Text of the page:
When picking winner, NFC always Super safe bet Eight straight and why? Pick your favorite theory

January 25, 1993|By Vito Stellino | Vito Stellino,Staff Writer

Are you ready for some hype?

The countdown is down to six days before Super Bowl XXVII next Sunday at the Rose Bowl between the Dallas Cowboys and the Buffalo Bills.

It's called the biggest spectacle in American sports, a game that draws the highest TV ratings, has turned into a virtual midwinter holiday and is analyzed so much that it's easy to forget it's just a football game.

It has become such a must-see event that it doesn't matter that everybody seems to know in advance which team will win.

And if the past is prologue, the NFC representative -- Dallas -- is going to win.

After all, the NFC has won eight straight and 10 of the past 11. That's why the Cowboys are favored by a touchdown. Bettors don't seem to care that the Bills went 4-0 against the NFC in the regular season.

The NFC is like a blue-chip stock that pays dividends every year. Not only have NFC teams won eight straight Super Bowls, but they also have covered the spread in seven of those games.

Only two of the past eight -- the San Francisco 49ers' 20-16 victory over the Cincinnati Bengals in Super Bowl XXIII and the New York Giants' 20-19 triumph against the Bills in Super Bowl XXV --were even competitive.

The other six scores were 38-16, 46-10, 39-20, 42-10, 55-10 and 37-24. Average margin: 43-15.

Why does the NFC win the Super Bowl so easily?

After all, the 28 teams scout the same college players. They don't draft by conference, they draft by record. All except the fifth-place teams play four teams from the other conference each year. Coaches and players move easily between conferences.

Back in the days before the NFL and AFL merged in 1970, the Super Bowls were something of a crusade for the upstart AFL. Now the conference designations are virtually meaningless.

Yet the NFC, which won only twice in the 1970s, began to dominate in the 1980s and has continued to do so this decade.

The NFC's edge has been noted on Wall Street, where it is pointed out that the stock market usually declines if an original AFL team wins. By that standard, it's good for the country for the NFC team to win.

Even pro football people can't figure out why the NFC dominates the Super Bowl.

Dick Steinberg, general manager of the New York Jets, said, "The theory a while back was that teams like the 49ers, Bears, Giants and Redskins were down in the late 1970s and had all the high draft choices and got the right coaches in place to get the right chemistry going. That theory is kind of antiquated now."

Carl Peterson, general manager of the Kansas City Chiefs, said, "I've been asked that at least a hundred times. I don't know if there's any scientific reasons why they've been more successful."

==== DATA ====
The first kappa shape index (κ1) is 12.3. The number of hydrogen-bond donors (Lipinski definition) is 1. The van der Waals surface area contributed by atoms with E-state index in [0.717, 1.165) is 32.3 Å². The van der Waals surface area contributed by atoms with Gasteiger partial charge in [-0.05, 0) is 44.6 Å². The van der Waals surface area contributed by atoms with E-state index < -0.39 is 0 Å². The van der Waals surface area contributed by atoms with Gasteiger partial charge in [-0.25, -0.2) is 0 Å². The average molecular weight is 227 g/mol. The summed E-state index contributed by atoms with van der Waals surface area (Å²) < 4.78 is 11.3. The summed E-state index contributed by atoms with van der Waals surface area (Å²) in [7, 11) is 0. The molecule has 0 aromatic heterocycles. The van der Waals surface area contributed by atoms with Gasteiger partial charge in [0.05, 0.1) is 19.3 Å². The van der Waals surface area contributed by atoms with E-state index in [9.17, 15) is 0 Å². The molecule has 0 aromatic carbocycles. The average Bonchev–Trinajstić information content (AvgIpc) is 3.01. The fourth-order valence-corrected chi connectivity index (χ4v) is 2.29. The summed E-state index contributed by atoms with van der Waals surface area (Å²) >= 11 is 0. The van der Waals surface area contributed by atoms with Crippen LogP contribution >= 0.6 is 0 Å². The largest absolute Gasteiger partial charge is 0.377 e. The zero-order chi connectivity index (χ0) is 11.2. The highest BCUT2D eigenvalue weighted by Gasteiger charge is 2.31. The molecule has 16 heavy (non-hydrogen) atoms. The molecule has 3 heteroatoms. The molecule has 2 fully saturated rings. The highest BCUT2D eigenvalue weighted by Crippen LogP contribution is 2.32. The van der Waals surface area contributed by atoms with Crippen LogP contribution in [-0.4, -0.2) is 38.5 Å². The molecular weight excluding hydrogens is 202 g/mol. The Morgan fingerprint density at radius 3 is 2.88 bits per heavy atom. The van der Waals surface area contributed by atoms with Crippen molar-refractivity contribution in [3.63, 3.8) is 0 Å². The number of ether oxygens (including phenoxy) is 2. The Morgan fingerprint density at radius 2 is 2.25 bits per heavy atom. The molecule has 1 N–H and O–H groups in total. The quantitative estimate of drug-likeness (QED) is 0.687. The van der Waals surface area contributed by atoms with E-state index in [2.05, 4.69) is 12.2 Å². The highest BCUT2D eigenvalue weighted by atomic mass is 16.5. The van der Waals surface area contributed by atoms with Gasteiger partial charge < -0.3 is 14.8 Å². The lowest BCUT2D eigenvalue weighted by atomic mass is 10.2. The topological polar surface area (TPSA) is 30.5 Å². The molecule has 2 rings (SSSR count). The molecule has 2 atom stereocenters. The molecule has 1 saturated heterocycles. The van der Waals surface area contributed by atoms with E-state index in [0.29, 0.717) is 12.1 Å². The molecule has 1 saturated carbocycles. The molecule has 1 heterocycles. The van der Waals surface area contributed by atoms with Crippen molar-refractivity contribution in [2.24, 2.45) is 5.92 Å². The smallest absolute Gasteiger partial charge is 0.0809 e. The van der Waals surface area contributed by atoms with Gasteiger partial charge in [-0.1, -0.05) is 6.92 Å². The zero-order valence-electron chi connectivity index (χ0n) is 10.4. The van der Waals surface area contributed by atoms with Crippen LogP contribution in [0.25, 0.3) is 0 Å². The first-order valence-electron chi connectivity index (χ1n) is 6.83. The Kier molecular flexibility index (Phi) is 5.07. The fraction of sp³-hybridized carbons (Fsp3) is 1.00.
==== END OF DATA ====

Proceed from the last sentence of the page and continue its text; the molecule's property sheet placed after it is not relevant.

One of the most popular theories is that the sport just runs in cycles.

"I've always believed it's cyclical," Peterson said. "The NFC East has been on a long ride, but if you're a percentage guy, you're going to say that sooner or later, the AFC can jump up. Two years ago, with the exception of a field goal that was wide right, Buffalo would have won."

George Young, general manager of the New York Giants, remembers when he was scouting for the Miami Dolphins in the 1970s and people were asking why the AFC was the dominant conference.

"I feel it goes in cycles," he said. "I went through this in the 1970s when I was asked questions from the opposite side. I don't think there's any magic to the NFC."

Young said teams concentrate more on intra-divisional rivalries than on the NFC vs. the AFC. "Each team is trying to match up in its division and maybe a certain type of personnel matches up well in a division. Maybe doing that doesn't match up well against the other conference," he said. "Most of our decisions are really made on the basis of matching the personnel in the division first."

It's noteworthy that the members of the celebrated quarterback class of 1983 -- John Elway, Jim Kelly, Dan Marino, Tony Eason and Ken O'Brien -- all went to AFC teams. All but O'Brien went to the Super Bowl and the other four are 0-7 in Super Bowls. It could be that the AFC teams survived with superior quarterbacks, but ran into trouble against more physical NFC teams.

Another theory is that a series of personnel moves in the late 1970s all favored the NFC. Bobby Beathard left Miami in 1978, became general manager of the Washington Redskins and hired Joe Gibbs as his coach the next year. Young left Miami in 1979 and rebuilt the Giants. Bill Walsh left Stanford for the 49ers in 1979 and drafted Joe Montana. And Mike Ditka took over the Chicago Bears in 1982.

Those four teams have managed to win 10 Super Bowls for the NFC since 1981. The 49ers won four, the Redskins three, the Giants two and the Bears one.

Ron Wolf, general manager of the Green Bay Packers, said, "I can't explain it [NFC dominance], but you've had guys who have really dominated the game like Walsh and Gibbs."

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